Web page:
Friday 18 July 2014

Research: hard work

The universe is infinite and it is the purpose of science to try to discover its truth. Whichever size of infinity you choose, it's still impossible to reveal the-truth-the-whole-truth in one lifetime of science, so each of us scientists carves out a chunk of the playing field and tries to make sense of that patch. Some scientists (some of whom are to be found homaged in The Blob) gallop freely and exuberantly across the plain hunting far and wide to tackle and bring to bay difficult prey; others gallop fast and loose in the wrong direction, bending the truth, fudging their results and misleading the rest of us. The humble foot-soldiers of science, like me, work quietly in a corner putting one tiny experimental brick on top of another to build an edifice that stands up even if it doesn't stand very tall.  It's both hard and easy: easy because with an infinity to avenues to explore you are not constrained; hard because nobody knows what the real answer is.

I put it to you that research in the Arts Block is a bit easier because the whole thing (every word written, every picture painted, every song sung) is finite and it's just a case of hunting out the primary sources and thinking about them.  Easy enough if you choose the plays of Sophocles: there are only 7 extant, the other 116 which he is known to have written having gone up in smoke when Caesar torched the library at Alexandria. Heck, there's more material in The Blob than the entire works of the author of Antigone. Like some Mandelbrot fractal recursion, you can write a whole book on a single phrase like "Standing on the Shoulders of Giants" and presumably a later author can write a whole book on a phrase in that book. Not to mention the fact that the commentaries (Talmud) on the first five books of the bible (Torah) has ballooned out into a dense thicket of points, counterpoints and extrapolations fifty times greater than the word-of-god. Nevertheless, how difficult can it be to get it right?  Too difficult, it seems.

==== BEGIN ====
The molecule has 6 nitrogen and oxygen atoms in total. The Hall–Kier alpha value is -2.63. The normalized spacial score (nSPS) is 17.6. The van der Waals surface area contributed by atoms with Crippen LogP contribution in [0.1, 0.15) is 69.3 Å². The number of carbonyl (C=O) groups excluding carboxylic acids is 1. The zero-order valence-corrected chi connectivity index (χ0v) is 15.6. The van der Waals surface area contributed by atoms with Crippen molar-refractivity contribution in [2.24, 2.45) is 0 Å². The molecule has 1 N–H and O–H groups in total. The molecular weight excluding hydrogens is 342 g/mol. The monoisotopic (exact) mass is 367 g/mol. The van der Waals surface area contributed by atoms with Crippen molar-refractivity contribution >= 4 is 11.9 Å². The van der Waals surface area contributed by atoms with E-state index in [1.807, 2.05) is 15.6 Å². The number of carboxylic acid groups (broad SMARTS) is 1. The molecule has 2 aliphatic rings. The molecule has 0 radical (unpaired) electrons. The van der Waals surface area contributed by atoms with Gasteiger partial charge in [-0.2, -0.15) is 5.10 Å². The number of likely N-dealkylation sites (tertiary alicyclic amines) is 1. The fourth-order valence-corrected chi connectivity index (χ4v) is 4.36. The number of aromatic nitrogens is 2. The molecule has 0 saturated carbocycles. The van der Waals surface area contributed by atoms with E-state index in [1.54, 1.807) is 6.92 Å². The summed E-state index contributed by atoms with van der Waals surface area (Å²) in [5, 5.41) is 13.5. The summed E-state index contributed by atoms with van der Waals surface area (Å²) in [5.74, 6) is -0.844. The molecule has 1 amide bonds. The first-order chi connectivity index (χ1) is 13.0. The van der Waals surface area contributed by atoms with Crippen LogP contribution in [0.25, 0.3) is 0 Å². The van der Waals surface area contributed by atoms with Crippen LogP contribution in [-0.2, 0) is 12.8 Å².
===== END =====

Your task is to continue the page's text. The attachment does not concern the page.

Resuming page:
The Beloved, who has been practicing mindfulness for years before it became both chic and debased, has just bought a book Brainstorm: an Inside-out Guide to the Emerging Adolescent Mind by Daniel J. Siegel MD.  The "MD" is from Harvard Medical School and they don't throw those into your car as you drive along Shattuck St. He's now "Clinical Professor Psychiatry, UCLA School of Medicine". Wikipedia says "Siegel is known as a mindfulness expert and for his work developing the field of Interpersonal Neurobiology." Given all the qualifications, you tend believe what he has to say. At the very end of the book he suggests that The Answer to "what a successful adolescence might look like" is a poem by "Bessie Anderson Stanley":  which I'll render as prose because it don't rhyme too good: